A possible compromise

In order to quell opposition and ensure passage, an amendment which would exempt the current County Leader has been proposed by some reform leaders and accepted by most reform proponents.

A dream deferred

Despite the the existence of a viable compromise which could see the Manhattan County Party banning lobbyists from its highest office, the Party’s Law Chairs have said that such an amendment is out of order at the next County Committee meeting. According to election law, proposed rules changes MUST be submitted to the County Committee members in writing at least five days in advance of any vote. Given that time has already passed, the Law Chairs, who are conducting the meeting, will likely bar any attempt to amend the resolution.

This, then, raises a second question. The Rules Committee voted in favor of all the proposed rule changes except the banning of lobbyists. Some are arguing that means the proposed changed cannot come to the floor. Others believe that all proposed amendments must come before the County Committee and a “no” vote of the Committee simply constitutes a recommendation to vote no on the new rule.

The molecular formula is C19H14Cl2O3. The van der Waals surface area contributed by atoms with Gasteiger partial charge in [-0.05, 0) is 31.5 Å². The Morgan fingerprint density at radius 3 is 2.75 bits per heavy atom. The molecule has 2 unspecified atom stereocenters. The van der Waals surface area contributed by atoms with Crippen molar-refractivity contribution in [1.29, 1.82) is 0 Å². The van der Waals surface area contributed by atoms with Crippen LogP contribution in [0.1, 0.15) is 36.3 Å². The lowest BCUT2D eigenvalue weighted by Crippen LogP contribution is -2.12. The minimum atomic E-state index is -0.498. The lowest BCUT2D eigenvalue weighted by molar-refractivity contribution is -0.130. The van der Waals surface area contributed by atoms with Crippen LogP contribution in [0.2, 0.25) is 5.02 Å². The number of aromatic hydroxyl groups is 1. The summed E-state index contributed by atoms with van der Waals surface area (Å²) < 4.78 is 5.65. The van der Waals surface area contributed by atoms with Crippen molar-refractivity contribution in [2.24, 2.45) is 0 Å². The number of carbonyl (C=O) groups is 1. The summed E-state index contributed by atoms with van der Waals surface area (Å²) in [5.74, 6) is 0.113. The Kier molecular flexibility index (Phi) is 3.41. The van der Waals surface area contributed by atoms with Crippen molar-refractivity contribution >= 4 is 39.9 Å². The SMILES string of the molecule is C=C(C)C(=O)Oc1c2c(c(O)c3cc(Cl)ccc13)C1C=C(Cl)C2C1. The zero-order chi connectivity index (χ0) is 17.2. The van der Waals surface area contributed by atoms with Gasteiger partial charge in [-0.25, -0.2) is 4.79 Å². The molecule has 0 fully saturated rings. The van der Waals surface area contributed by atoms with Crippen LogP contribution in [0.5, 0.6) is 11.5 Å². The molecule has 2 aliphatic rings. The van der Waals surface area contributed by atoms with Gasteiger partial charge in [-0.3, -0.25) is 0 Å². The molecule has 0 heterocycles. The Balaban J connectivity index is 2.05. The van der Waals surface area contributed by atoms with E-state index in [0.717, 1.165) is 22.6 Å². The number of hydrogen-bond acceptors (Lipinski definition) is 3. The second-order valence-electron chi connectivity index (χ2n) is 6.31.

Should the amendment come to the floor during the County Committee meeting it will cause significant contention. But, should it be kept from the floor, or should it fail, there is a failsafe – the changed rule could be referred back to the Rules Committee and the matter placed on the agenda for the next meeting of the County Committee by a vote, or by using the new, easier process for adding agenda items by petition (assuming it passes). Either way, passing the amendment at this meeting or the next one makes minor difference as Keith Wright will stay Manhattan Leader regardless.